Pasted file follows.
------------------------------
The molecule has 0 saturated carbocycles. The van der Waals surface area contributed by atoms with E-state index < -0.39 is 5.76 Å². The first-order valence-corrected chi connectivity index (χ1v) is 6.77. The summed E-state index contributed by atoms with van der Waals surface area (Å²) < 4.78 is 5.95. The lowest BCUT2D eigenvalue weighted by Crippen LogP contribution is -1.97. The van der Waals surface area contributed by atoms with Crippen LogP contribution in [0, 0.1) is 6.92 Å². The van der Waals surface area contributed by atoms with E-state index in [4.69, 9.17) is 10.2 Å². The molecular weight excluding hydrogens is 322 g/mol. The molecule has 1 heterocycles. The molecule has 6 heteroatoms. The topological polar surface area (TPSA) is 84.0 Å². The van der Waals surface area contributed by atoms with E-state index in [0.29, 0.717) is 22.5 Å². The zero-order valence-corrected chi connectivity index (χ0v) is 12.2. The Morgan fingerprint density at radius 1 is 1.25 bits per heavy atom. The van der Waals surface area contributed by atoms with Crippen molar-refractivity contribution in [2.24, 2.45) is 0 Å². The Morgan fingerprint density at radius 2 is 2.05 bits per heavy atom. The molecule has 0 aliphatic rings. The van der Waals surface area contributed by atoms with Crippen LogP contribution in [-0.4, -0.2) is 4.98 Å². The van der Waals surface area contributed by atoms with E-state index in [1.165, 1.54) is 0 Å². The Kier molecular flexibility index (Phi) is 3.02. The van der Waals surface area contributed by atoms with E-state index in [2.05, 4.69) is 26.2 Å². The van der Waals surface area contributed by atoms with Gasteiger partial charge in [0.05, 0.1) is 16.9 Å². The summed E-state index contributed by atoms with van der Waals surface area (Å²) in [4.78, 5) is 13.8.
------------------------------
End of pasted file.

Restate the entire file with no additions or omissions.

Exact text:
The molecule has 0 saturated carbocycles. The van der Waals surface area contributed by atoms with E-state index < -0.39 is 5.76 Å². The first-order valence-corrected chi connectivity index (χ1v) is 6.77. The summed E-state index contributed by atoms with van der Waals surface area (Å²) < 4.78 is 5.95. The lowest BCUT2D eigenvalue weighted by Crippen LogP contribution is -1.97. The van der Waals surface area contributed by atoms with Crippen LogP contribution in [0, 0.1) is 6.92 Å². The van der Waals surface area contributed by atoms with E-state index in [4.69, 9.17) is 10.2 Å². The molecular weight excluding hydrogens is 322 g/mol. The molecule has 1 heterocycles. The molecule has 6 heteroatoms. The topological polar surface area (TPSA) is 84.0 Å². The van der Waals surface area contributed by atoms with E-state index in [0.29, 0.717) is 22.5 Å². The zero-order valence-corrected chi connectivity index (χ0v) is 12.2. The Morgan fingerprint density at radius 1 is 1.25 bits per heavy atom. The van der Waals surface area contributed by atoms with Crippen molar-refractivity contribution in [2.24, 2.45) is 0 Å². The Morgan fingerprint density at radius 2 is 2.05 bits per heavy atom. The molecule has 0 aliphatic rings. The van der Waals surface area contributed by atoms with Crippen LogP contribution in [-0.4, -0.2) is 4.98 Å². The van der Waals surface area contributed by atoms with E-state index in [1.165, 1.54) is 0 Å². The Kier molecular flexibility index (Phi) is 3.02. The van der Waals surface area contributed by atoms with E-state index in [2.05, 4.69) is 26.2 Å². The van der Waals surface area contributed by atoms with Gasteiger partial charge in [0.05, 0.1) is 16.9 Å². The summed E-state index contributed by atoms with van der Waals surface area (Å²) in [4.78, 5) is 13.8.